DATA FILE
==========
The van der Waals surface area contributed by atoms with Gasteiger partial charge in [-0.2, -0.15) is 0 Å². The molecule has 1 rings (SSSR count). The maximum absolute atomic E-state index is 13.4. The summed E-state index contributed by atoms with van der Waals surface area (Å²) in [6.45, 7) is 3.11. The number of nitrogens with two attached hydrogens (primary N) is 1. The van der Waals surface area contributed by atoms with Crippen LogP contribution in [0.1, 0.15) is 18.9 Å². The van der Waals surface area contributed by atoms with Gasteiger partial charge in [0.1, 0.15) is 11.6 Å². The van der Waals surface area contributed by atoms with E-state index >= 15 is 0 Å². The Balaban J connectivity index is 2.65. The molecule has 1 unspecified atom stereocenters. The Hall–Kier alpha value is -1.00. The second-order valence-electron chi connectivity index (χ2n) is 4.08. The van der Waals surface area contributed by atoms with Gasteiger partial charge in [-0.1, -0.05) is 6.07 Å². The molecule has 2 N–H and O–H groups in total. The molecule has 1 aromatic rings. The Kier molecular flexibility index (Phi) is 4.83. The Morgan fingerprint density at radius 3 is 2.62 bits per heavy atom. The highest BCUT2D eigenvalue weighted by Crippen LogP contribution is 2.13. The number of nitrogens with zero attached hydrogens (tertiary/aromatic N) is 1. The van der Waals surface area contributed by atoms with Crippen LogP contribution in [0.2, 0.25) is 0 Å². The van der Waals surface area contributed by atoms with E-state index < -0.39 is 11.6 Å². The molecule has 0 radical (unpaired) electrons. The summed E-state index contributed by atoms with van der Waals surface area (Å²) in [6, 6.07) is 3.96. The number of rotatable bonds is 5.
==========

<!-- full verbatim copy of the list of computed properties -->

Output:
The van der Waals surface area contributed by atoms with Gasteiger partial charge in [-0.2, -0.15) is 0 Å². The molecule has 1 rings (SSSR count). The maximum absolute atomic E-state index is 13.4. The summed E-state index contributed by atoms with van der Waals surface area (Å²) in [6.45, 7) is 3.11. The number of nitrogens with two attached hydrogens (primary N) is 1. The van der Waals surface area contributed by atoms with Crippen LogP contribution in [0.1, 0.15) is 18.9 Å². The van der Waals surface area contributed by atoms with Gasteiger partial charge in [0.1, 0.15) is 11.6 Å². The van der Waals surface area contributed by atoms with E-state index >= 15 is 0 Å². The Balaban J connectivity index is 2.65. The molecule has 1 unspecified atom stereocenters. The Hall–Kier alpha value is -1.00. The second-order valence-electron chi connectivity index (χ2n) is 4.08. The van der Waals surface area contributed by atoms with Gasteiger partial charge in [-0.1, -0.05) is 6.07 Å². The molecule has 2 N–H and O–H groups in total. The molecule has 1 aromatic rings. The Kier molecular flexibility index (Phi) is 4.83. The Morgan fingerprint density at radius 3 is 2.62 bits per heavy atom. The highest BCUT2D eigenvalue weighted by Crippen LogP contribution is 2.13. The number of nitrogens with zero attached hydrogens (tertiary/aromatic N) is 1. The van der Waals surface area contributed by atoms with Crippen LogP contribution in [0.2, 0.25) is 0 Å². The van der Waals surface area contributed by atoms with E-state index < -0.39 is 11.6 Å². The molecule has 0 radical (unpaired) electrons. The summed E-state index contributed by atoms with van der Waals surface area (Å²) in [6, 6.07) is 3.96. The number of rotatable bonds is 5.